History of Zara
Zara’s history begins with the owner company, The Inditex Group. Inditex Group is a large company based out of Spain running around one hundred stores dealing with textile design. Inditex operates over 4,350 stores worldwide with brands like Massimo Dutti, Bershka, Oysho, Pull and Bear, Zara, Zara Home, Uterque, and Stradivarius (History of Zara, 2008). Amanico 5 Ortega Gaona, CEO, founder, and Spain’s richest man founded Zara in 1975. Zara’s first store was in A Caruna where the headquarters now lay and featured lower priced lookalikes of high end, popular products selling to women, men, and children (Zara (Clothing) 2009).
Beginning in the nineteen eighties Zara began experimenting with differentiating the design, manufacturing and distributing progression in order to condense lead times and respond faster to new trends. Gaona considered this to be “instant fashion.” Instead of individuals, Zara used information technologies and groups of designers to base its improvements in fashion. In 1998, the company began its international development through Portugal’s second city, Porto. By 1989 Zara entered the United States and by 1990 entered France. Zara’s international development expanded to Mexico in 1992, Greece in 1993, and Belgium and Sweden in 1994. Zara continued to open stores around the world until there were stores in seventy countries. This includes more than 519 stores in Spain, 116 stores in France, 87 stores in Italy, and 45 stores in the USA (Zara: Cool Clothes Now, Not Later).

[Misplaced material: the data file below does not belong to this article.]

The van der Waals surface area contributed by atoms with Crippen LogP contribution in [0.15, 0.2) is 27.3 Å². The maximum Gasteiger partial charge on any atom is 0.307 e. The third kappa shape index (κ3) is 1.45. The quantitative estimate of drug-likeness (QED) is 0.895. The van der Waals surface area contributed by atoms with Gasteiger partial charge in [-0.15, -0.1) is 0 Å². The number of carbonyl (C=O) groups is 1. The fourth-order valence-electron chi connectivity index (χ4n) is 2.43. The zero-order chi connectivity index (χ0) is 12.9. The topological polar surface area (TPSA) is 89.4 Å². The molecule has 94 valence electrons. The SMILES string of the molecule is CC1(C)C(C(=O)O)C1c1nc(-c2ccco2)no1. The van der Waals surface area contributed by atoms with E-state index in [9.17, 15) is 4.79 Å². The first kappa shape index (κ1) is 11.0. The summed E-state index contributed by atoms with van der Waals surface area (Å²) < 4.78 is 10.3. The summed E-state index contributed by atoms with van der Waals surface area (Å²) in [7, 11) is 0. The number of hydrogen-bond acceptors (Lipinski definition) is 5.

Threats and Opportunities- ZARA
Some threats that affect ZARA include international expansion, geographic scope, and intense competition. Zara recognizes that the company needs to have a competitive advantage in order to survive, so they are constructing a second distribution center in Zaragoza. Also the company is still looking to expand internationally. Expanding in Spain is difficult for the company because of past experience in Sweden. Zara is considering expansion in North 7 America, but is concerned that it is already suffering from retail saturation, less fashion-forward sense, the demand for plus sizes, lots of competition, and not enough demand for the clothing.
Some opportunities faced by Zara are expansion into other countries such as Europe focused primarily on Italy and scale up its distribution system. If Zara continues to expand it will then help to create a more recognizable brand name to consumers and in turn also help make a higher profit. In the construction of the second distribution center will help the growth of the company (“Zara history and,” 2009).